I came across a new-to-me offering from Deutsche Welle today: Typisch Deutsch. It’s a video podcast, each one lasting a little over a half hour. People from different vocations are interviewed and discuss their lives in Germany. It’s a nice source of large chunks of dialogue that aren’t scripted / being read (like many of the other podcasts available).
I’ve been working through Assimil’s Russian course, and am now in the midst of both finishing the passive wave and digging into the active wave. Shortly after I started the active wave, I recalled a great post from the HTLAL forums about the active wave, and how to approach it. The post is by user lingoleng, and all credit goes to him; also bear in mind that lingoleng’s native language is German. Ah, if only my German were as good as his English! Here’s his post (original is right here):
I can only give some hints, but what you do should really depend on your own needs, not on anything else.
Second wave wants two things, both are very easy to understand:
After two or three months, however long it took you to get to lesson 50, you have forgotten many words and phrases of the previous lessons. So you have to refresh them by going through the old lessons again. Very simple, no problem here.
After the reading and listening of the first wave you start producing sentences, speaking and probably writing. Again, very simple concept.
How to do it?
Everything is allowed and possible, it depends entirely on you and your needs.
Look at the English text of the first lesson. Try to translate it without looking at the German text. A piece of cake? Not as easy as you expected? Oh man, I don’t remember anything at all? Well, whatever, no problem at all.
Of course you use the written text in the book as a tool for correcting your translation, what else? You can use the audio just as well, but this is not as easy, and not necessary. (Just listen to the audio on another day, never a bad idea.) But you have to check if your sentences are right. That’s the most important thing, of course.
What if you’ve made a mistake, or two, or it is all nonsense? No problem again, that’s why you do the repetition, look what is wrong, say the correct version several times, and go on. Next sentence a complete failure? Well, who cares, you are learning the language, that’s why you do it.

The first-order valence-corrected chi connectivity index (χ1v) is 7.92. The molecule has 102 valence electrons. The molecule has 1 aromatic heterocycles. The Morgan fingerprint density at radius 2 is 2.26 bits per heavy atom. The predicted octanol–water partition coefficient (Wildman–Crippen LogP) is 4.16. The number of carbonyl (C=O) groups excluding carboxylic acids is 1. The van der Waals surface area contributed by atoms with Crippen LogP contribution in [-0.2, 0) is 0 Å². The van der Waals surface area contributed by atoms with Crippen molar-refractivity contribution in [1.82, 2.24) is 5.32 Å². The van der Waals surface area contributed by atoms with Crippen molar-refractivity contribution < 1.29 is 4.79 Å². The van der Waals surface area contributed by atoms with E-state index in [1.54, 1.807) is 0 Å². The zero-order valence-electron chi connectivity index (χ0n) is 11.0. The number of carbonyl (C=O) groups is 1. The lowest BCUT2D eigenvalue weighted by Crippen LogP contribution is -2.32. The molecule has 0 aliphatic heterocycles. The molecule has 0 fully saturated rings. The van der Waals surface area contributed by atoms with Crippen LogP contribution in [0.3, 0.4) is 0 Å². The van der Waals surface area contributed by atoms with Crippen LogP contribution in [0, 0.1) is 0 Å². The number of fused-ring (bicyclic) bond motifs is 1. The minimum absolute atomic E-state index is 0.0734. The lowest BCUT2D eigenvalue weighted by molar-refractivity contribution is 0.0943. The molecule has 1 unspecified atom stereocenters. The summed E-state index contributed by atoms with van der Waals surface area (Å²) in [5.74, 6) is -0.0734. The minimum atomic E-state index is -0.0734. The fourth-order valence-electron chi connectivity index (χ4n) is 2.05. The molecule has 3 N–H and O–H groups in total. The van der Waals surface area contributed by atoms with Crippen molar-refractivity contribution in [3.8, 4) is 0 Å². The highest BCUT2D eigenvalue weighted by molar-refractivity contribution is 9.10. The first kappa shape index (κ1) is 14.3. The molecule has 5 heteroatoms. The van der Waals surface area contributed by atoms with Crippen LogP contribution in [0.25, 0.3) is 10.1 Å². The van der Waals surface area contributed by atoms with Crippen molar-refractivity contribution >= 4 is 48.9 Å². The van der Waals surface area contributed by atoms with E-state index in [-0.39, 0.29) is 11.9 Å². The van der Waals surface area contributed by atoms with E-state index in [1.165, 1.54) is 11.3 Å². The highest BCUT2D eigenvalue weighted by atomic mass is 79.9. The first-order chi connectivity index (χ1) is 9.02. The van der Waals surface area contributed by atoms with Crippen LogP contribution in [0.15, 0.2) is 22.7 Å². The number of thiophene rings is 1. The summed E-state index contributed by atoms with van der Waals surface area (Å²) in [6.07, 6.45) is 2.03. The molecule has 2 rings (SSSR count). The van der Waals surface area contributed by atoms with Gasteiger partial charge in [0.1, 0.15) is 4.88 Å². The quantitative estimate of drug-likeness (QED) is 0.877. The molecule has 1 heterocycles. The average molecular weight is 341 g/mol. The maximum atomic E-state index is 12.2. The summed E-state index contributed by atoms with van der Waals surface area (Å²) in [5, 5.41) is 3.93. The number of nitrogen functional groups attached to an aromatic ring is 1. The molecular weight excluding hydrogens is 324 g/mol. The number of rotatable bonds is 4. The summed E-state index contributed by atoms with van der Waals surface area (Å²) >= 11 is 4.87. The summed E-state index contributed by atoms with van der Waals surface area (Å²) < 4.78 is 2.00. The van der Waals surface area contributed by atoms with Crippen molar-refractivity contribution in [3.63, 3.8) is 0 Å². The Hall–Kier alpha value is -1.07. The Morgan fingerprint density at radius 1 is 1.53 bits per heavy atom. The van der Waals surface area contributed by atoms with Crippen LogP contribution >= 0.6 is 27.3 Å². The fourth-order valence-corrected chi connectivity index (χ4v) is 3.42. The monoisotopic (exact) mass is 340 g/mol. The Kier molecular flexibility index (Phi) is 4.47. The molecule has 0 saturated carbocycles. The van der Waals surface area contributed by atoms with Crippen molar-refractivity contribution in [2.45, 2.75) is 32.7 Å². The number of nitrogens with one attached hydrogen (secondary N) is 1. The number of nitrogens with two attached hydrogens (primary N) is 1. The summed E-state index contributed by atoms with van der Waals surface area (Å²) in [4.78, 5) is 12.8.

If you write your first try and make a mistake, or several, no problem, but in this case you write the correct version twice, or three times, now you’ll know it. For a while
Assimil says you can listen to the audio before starting your active work, so you can do this. Or you try to get it right without a previous short time reactivation, but as repetition is one of your primary goals it is not so important whether you get it right without listening before, these are all minor details.
What is important to remember, what not? hard to say, it is a course for beginners, so you want to know the very most of it, of course. But there may be rare words, occasionally, something like “Kronleuchter” or “Chrysantheme”, words which were needed for the dialog only and won’t be too important for your further life. I tend to ignore such words if they are difficult to remember, others want it all, probably not really a matter of importance.
A tiny example: “Are you hungry?” and the German translation is “Haben Sie Hunger?”.
If your first try is “Bist du hungrig”, you’ve found an acceptable answer by accident, (or know this as an alternative from somewhere else,) but if you made a word by word translation, you missed several points. You say “to be”, we say “haben”. hungry is an adjective, Hunger is a noun. You should notice that there is quite a difference, German does it in a different way, it is an important phrase, often used, so you want to know it. The formal or informal problem is not really a problem, it becomes easy, and it depends, so if you thought that the persons in question “duzen einander” you have not made a mistake, no problem. But you want to know both forms anyway: “Hast du Hunger?” and “Haben Sie Hunger?”. Did you get the question right? Haben Sie? Inversion of the word order, you may want to think about it for a second while looking at this little example. Do you know haben, ich habe, du hast, er hat, wir …, if you do, it is great, if you’ve got it wrong, you may want to think about it, for a minute.
You see, what I propose is a little bit different than only remembering the phrase by heart. Learning by heart is not a bad thing, really not, but only if you understand what you remember. So if you have the automatic reaction: Oh, I remember very well what was written on this page, it was the strange and very queer expression “Haben Sie Hunger”, no idea why and how, but this is it,- you get a point in a multiple choice test but not as many language points, I guess.
To make a long post short: You want repetition, and you’ get it. You want active skills, and you have to work for them. And the exact procedure is not a law, do what you want to do, or have to do. A third wave, or even a forth one, may be what makes the difference between a successful language learner and a less successful one, but I would never confess that I ever needed a fifth wave, not me.
I really love the advice. As a learner who typically beats himself up over every mistake (seriously, I’ve got scars), it’s a nice reminder that mistakes aren’t the end of the world. Mess up? No big deal. Do it again. Mess up again? Well, keep doing it. Eventually you’ll get better at not messing up.